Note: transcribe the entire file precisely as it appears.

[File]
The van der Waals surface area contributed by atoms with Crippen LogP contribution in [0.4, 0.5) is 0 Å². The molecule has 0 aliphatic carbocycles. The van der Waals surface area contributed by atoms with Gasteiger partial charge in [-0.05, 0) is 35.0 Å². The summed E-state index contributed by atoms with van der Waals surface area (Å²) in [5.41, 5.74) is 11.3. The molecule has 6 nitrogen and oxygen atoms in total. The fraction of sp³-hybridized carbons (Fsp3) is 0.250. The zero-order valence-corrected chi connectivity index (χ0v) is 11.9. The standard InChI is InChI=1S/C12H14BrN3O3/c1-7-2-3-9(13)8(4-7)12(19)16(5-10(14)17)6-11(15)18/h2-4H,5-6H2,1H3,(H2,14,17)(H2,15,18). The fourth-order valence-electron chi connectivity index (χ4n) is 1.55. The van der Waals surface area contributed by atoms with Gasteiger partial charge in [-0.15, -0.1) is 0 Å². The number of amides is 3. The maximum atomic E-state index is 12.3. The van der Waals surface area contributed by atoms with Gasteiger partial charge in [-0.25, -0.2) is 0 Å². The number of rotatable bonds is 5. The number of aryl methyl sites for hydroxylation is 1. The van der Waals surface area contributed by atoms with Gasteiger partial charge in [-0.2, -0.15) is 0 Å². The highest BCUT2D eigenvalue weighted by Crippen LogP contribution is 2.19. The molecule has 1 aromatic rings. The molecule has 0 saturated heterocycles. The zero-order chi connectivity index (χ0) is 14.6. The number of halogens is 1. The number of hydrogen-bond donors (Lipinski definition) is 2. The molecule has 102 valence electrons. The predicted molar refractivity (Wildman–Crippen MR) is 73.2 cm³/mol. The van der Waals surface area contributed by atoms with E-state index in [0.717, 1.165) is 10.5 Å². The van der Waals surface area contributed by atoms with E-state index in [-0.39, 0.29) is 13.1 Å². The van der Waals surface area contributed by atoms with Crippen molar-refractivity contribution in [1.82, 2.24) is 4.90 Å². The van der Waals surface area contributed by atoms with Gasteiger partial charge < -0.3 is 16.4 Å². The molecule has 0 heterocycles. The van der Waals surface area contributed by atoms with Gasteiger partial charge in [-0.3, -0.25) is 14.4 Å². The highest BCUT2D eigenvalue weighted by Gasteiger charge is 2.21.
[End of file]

The van der Waals surface area contributed by atoms with Crippen LogP contribution in [0.4, 0.5) is 0 Å². The molecule has 0 aliphatic carbocycles. The van der Waals surface area contributed by atoms with Gasteiger partial charge in [-0.05, 0) is 35.0 Å². The summed E-state index contributed by atoms with van der Waals surface area (Å²) in [5.41, 5.74) is 11.3. The molecule has 6 nitrogen and oxygen atoms in total. The fraction of sp³-hybridized carbons (Fsp3) is 0.250. The zero-order valence-corrected chi connectivity index (χ0v) is 11.9. The standard InChI is InChI=1S/C12H14BrN3O3/c1-7-2-3-9(13)8(4-7)12(19)16(5-10(14)17)6-11(15)18/h2-4H,5-6H2,1H3,(H2,14,17)(H2,15,18). The fourth-order valence-electron chi connectivity index (χ4n) is 1.55. The van der Waals surface area contributed by atoms with Gasteiger partial charge in [-0.15, -0.1) is 0 Å². The number of amides is 3. The maximum atomic E-state index is 12.3. The van der Waals surface area contributed by atoms with Gasteiger partial charge in [-0.25, -0.2) is 0 Å². The number of rotatable bonds is 5. The number of aryl methyl sites for hydroxylation is 1. The van der Waals surface area contributed by atoms with Gasteiger partial charge in [-0.2, -0.15) is 0 Å². The highest BCUT2D eigenvalue weighted by Crippen LogP contribution is 2.19. The molecule has 1 aromatic rings. The molecule has 0 saturated heterocycles. The zero-order chi connectivity index (χ0) is 14.6. The number of halogens is 1. The number of hydrogen-bond donors (Lipinski definition) is 2. The molecule has 102 valence electrons. The predicted molar refractivity (Wildman–Crippen MR) is 73.2 cm³/mol. The van der Waals surface area contributed by atoms with E-state index in [0.717, 1.165) is 10.5 Å². The van der Waals surface area contributed by atoms with E-state index in [-0.39, 0.29) is 13.1 Å². The van der Waals surface area contributed by atoms with Crippen molar-refractivity contribution in [1.82, 2.24) is 4.90 Å². The van der Waals surface area contributed by atoms with Gasteiger partial charge < -0.3 is 16.4 Å². The molecule has 0 heterocycles. The van der Waals surface area contributed by atoms with Gasteiger partial charge in [-0.3, -0.25) is 14.4 Å². The highest BCUT2D eigenvalue weighted by Gasteiger charge is 2.21.